It was her maiden voyage from the state-of-the-art Singapore Cruise Centre; the talk of the town then. The 13,000-tonner Royal Pacific, a luxurious passenger vessel was scheduled for 2 nights cruise to high sea voyage along the Straits of Malacca on 21 August 1992.
Port clearance was finally granted at about 2000 hrs and she was ready to leave port. As the company’s operation manager, I was among the 535 passengers and crew onboard and many including some hotel crew were cruising for the first time; excitement of sorts can be felt all over.
It had been a long hard day for me and I decided to make my way to the restaurant for dinner. As I walked in, a long queue was already snaking around the buffet table. Food was not replenished fast, used cutlery was still left on empty tables and I can see the sullen face of restaurant manager, Amba who apparently, was not happy with the pandemonium of sorts.
After dinner at the Starlite Showroom, cruise director, Dick Carpentier and his cruise team more than made up for the earlier disappointment, they were wowing the audience with their array of performance which I enjoyed it thoroughly. It was already past midnight, I then decided to retire to my cabin; it was a peaceful first night.
It was a different scenario that greeted me in the restaurant the following morning. Service had vastly improved; empty food tray was quickly replenished, used cutlery was cleared promptly and this time around, Amba was seen grinning away.
A host of full-filled day activities were awaiting passengers and very soon, the day passed on. It was our last evening before reaching port the following morning and during supper, I was chatting with some old friends at the restaurant. Our conversation went on past midnight. Without any warning, we heard a loud bang and felt a violent jerk. In one fell swoop, the plates and glasses on the table were sent tumbling down. I saw a flash of light on the port side but it disappeared quickly. I rushed out to the open deck; I could not see anything in the darkness but my instinct told me we were hit by a big vessel. I then strained my neck out of the railing and peered down; lo and behold there was a big gap on the port side. Looking at my watch, it was around 2 am.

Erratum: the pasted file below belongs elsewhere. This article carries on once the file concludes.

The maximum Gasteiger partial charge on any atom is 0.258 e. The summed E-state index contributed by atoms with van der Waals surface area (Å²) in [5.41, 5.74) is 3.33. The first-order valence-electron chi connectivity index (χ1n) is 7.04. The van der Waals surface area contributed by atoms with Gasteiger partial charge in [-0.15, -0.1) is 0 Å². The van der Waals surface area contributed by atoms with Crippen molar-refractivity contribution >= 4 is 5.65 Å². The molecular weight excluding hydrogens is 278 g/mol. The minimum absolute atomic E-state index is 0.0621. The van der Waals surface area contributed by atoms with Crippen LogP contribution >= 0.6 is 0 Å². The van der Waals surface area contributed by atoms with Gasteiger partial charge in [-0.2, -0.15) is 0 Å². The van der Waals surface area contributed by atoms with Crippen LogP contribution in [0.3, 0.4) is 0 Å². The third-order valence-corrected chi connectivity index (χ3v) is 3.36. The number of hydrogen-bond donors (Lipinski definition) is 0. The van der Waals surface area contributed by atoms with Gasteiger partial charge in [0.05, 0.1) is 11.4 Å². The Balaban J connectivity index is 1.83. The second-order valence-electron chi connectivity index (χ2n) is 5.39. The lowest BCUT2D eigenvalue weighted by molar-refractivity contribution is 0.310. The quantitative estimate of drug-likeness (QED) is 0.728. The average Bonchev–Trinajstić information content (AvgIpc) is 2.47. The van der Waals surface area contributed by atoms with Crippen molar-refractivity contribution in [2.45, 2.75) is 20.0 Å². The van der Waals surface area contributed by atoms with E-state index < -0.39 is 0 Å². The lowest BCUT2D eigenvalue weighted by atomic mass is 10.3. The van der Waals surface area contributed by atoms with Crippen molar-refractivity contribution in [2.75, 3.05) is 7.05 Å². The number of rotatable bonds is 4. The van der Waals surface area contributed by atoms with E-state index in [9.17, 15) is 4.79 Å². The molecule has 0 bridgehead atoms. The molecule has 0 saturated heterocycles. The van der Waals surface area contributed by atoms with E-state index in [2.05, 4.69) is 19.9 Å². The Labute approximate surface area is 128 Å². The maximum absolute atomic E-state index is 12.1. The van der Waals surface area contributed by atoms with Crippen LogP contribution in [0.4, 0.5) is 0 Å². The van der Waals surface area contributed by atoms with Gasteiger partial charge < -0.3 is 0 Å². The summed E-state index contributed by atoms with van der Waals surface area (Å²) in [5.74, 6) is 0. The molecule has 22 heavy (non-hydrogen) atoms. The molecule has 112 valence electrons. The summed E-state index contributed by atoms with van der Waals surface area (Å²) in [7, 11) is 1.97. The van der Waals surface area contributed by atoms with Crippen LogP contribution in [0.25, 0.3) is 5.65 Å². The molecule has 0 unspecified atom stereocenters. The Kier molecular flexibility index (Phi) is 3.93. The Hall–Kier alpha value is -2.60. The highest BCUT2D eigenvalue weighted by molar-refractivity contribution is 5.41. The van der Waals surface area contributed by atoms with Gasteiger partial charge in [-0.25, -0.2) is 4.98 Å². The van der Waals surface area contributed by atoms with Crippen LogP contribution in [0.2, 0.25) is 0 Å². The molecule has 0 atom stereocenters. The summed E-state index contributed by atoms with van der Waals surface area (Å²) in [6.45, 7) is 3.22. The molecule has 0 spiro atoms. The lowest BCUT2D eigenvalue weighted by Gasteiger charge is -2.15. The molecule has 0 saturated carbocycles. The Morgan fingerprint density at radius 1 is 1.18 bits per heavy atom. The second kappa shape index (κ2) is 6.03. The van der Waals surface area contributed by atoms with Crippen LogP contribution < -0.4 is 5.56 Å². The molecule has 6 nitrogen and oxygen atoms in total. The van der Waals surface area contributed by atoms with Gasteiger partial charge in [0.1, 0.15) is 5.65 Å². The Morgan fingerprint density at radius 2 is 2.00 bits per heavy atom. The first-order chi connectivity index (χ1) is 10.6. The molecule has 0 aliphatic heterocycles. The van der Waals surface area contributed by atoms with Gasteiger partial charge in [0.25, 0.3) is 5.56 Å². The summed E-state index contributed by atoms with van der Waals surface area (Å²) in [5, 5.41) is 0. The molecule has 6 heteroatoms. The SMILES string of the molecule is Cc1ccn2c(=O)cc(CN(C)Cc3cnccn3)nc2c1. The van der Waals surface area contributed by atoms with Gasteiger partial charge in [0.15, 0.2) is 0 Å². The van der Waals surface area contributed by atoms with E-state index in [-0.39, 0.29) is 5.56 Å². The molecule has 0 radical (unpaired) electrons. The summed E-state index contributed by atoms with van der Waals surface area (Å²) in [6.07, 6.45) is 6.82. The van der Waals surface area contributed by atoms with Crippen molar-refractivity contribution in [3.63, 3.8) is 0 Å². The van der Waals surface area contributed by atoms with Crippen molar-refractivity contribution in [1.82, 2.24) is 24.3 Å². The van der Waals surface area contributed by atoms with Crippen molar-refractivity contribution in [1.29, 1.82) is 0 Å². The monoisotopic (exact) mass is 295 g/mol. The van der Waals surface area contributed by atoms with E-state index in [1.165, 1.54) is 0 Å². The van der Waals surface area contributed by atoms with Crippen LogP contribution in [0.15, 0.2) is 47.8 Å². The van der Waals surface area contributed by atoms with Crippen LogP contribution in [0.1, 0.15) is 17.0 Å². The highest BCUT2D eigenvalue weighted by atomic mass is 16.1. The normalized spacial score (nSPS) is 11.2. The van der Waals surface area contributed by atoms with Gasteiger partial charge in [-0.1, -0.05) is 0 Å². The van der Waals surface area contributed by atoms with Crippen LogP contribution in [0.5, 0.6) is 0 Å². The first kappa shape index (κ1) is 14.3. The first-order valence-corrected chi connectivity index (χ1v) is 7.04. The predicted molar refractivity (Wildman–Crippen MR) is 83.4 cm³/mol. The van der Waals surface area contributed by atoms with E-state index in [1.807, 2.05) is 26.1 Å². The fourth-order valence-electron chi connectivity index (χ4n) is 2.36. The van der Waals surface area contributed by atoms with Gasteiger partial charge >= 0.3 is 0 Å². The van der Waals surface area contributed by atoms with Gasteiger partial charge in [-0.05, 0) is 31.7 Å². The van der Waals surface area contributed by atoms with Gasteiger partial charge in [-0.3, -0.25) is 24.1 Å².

Back at the reception, I heard an announcement made in Greek by our captain. Moment later, I saw our safety officer and few others were rushing down to the lower deck. He came back up, saw me and told me to get ready for evacuation. I cannot believe my own eyes that our ship was going down but it was for real.
The jerk and commotion sent many passengers and crew rushing out with life jackets donned and everyone was heading to the nearest lifeboat stations.
I rushed back to my cabin which I shared with provision master, Gerard to retrieve my life-jacket. Gerard was already soundly asleep but he was rudely woken up by my loud banging on the door. His sleepy eyes were prised wide when I told him the sinking news.
With my life-jacket donned, I positioned near the reception to give directions to people. Water was gushing in fast and I can feel the ship was listing on her port side. I saw purser staff, Judy who stayed in one of the lower deck cabins and she had to rush out fast because her cabin was already flooded. She then helped to take some of the passports from the purser office and headed to the exit.
When the jackpot machines started to tumble down like dominos and I could not stand steady, I told myself that I should leave now before it was too late. I then made my way to the nearest exit and once out, I saw Staff Captain who was about to lower a lifeboat filled with people. He signalled to me to hop in and I heaved a big relief thinking most people had been evacuated but I was very wrong.
We were fortunate that the sea was calm. I was shocked when I realized that there were still many people stuck at the stern. While our rescue boat was maneuvering away, I saw the ship almost submerged in water. The lights suddenly went off and a while later, the ship sank with a loud bang. We heard crying from afar. There were still many people onboard and I feared the worst. It took just under one hour for the ship to be brought down.
We were quickly rescued by a passing cargo vessel and brought back to Singapore. Despite the ill preparation and lack of proper announcements onboard, the casualty count was low – 3 dead and 6 missing. The incident did cause a big damper to the cruise industry in our region then but very soon, not many will remember it and cruising remains one of favoured vacations today.